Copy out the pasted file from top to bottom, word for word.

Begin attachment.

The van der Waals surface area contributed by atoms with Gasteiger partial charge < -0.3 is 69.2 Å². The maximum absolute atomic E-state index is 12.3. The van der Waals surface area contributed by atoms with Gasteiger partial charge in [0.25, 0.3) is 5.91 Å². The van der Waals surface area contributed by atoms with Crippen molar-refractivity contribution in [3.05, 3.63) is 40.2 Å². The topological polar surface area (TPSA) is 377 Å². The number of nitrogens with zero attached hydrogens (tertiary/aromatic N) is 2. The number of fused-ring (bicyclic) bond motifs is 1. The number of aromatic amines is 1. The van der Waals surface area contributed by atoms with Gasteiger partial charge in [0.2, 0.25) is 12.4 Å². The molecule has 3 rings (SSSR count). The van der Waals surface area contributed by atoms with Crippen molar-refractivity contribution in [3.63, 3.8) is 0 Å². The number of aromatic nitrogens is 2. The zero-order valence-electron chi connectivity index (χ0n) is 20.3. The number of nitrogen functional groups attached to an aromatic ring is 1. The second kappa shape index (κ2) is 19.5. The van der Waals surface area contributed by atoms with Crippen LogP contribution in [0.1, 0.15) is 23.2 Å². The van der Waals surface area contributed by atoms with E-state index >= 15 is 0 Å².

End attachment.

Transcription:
The van der Waals surface area contributed by atoms with Gasteiger partial charge < -0.3 is 69.2 Å². The maximum absolute atomic E-state index is 12.3. The van der Waals surface area contributed by atoms with Gasteiger partial charge in [0.25, 0.3) is 5.91 Å². The van der Waals surface area contributed by atoms with Crippen molar-refractivity contribution in [3.05, 3.63) is 40.2 Å². The topological polar surface area (TPSA) is 377 Å². The number of nitrogens with zero attached hydrogens (tertiary/aromatic N) is 2. The number of fused-ring (bicyclic) bond motifs is 1. The number of aromatic amines is 1. The van der Waals surface area contributed by atoms with Gasteiger partial charge in [0.2, 0.25) is 12.4 Å². The molecule has 3 rings (SSSR count). The van der Waals surface area contributed by atoms with Crippen molar-refractivity contribution in [3.63, 3.8) is 0 Å². The number of aromatic nitrogens is 2. The zero-order valence-electron chi connectivity index (χ0n) is 20.3. The number of nitrogen functional groups attached to an aromatic ring is 1. The second kappa shape index (κ2) is 19.5. The van der Waals surface area contributed by atoms with Crippen LogP contribution in [0.1, 0.15) is 23.2 Å². The van der Waals surface area contributed by atoms with E-state index >= 15 is 0 Å².